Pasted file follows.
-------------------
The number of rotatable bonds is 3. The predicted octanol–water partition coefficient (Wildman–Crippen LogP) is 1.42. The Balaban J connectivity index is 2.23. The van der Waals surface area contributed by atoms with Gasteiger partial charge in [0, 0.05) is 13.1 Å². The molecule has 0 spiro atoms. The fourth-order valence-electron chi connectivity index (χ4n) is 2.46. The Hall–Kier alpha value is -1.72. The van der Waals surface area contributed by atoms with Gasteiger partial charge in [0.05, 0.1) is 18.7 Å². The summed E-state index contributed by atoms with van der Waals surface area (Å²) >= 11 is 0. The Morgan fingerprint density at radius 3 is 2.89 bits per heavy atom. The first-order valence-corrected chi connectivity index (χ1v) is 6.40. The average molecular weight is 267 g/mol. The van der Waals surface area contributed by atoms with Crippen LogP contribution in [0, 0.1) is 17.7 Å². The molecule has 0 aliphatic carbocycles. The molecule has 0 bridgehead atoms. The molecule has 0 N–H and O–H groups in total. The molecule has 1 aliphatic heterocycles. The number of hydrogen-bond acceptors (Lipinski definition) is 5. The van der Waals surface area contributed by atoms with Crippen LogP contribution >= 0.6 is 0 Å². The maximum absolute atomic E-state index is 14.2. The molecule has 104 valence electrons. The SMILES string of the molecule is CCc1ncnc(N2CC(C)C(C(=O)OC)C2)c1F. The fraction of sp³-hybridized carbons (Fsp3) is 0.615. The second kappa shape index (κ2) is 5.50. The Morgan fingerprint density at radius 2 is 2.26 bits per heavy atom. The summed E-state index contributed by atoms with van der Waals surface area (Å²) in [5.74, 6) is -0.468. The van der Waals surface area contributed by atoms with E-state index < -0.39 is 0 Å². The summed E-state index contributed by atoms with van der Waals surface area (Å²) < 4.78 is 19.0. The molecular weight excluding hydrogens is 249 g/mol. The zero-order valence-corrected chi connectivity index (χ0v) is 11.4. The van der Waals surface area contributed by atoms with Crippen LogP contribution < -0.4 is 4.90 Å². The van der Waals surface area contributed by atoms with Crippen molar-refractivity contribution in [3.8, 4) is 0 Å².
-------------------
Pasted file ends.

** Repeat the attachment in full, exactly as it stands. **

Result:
The number of rotatable bonds is 3. The predicted octanol–water partition coefficient (Wildman–Crippen LogP) is 1.42. The Balaban J connectivity index is 2.23. The van der Waals surface area contributed by atoms with Gasteiger partial charge in [0, 0.05) is 13.1 Å². The molecule has 0 spiro atoms. The fourth-order valence-electron chi connectivity index (χ4n) is 2.46. The Hall–Kier alpha value is -1.72. The van der Waals surface area contributed by atoms with Gasteiger partial charge in [0.05, 0.1) is 18.7 Å². The summed E-state index contributed by atoms with van der Waals surface area (Å²) >= 11 is 0. The Morgan fingerprint density at radius 3 is 2.89 bits per heavy atom. The first-order valence-corrected chi connectivity index (χ1v) is 6.40. The average molecular weight is 267 g/mol. The van der Waals surface area contributed by atoms with Crippen LogP contribution in [0, 0.1) is 17.7 Å². The molecule has 0 aliphatic carbocycles. The molecule has 0 bridgehead atoms. The molecule has 0 N–H and O–H groups in total. The molecule has 1 aliphatic heterocycles. The number of hydrogen-bond acceptors (Lipinski definition) is 5. The van der Waals surface area contributed by atoms with Crippen LogP contribution >= 0.6 is 0 Å². The maximum absolute atomic E-state index is 14.2. The molecule has 104 valence electrons. The SMILES string of the molecule is CCc1ncnc(N2CC(C)C(C(=O)OC)C2)c1F. The fraction of sp³-hybridized carbons (Fsp3) is 0.615. The second kappa shape index (κ2) is 5.50. The Morgan fingerprint density at radius 2 is 2.26 bits per heavy atom. The summed E-state index contributed by atoms with van der Waals surface area (Å²) in [5.74, 6) is -0.468. The van der Waals surface area contributed by atoms with E-state index < -0.39 is 0 Å². The summed E-state index contributed by atoms with van der Waals surface area (Å²) < 4.78 is 19.0. The molecular weight excluding hydrogens is 249 g/mol. The zero-order valence-corrected chi connectivity index (χ0v) is 11.4. The van der Waals surface area contributed by atoms with Crippen LogP contribution < -0.4 is 4.90 Å². The van der Waals surface area contributed by atoms with Crippen molar-refractivity contribution in [3.8, 4) is 0 Å².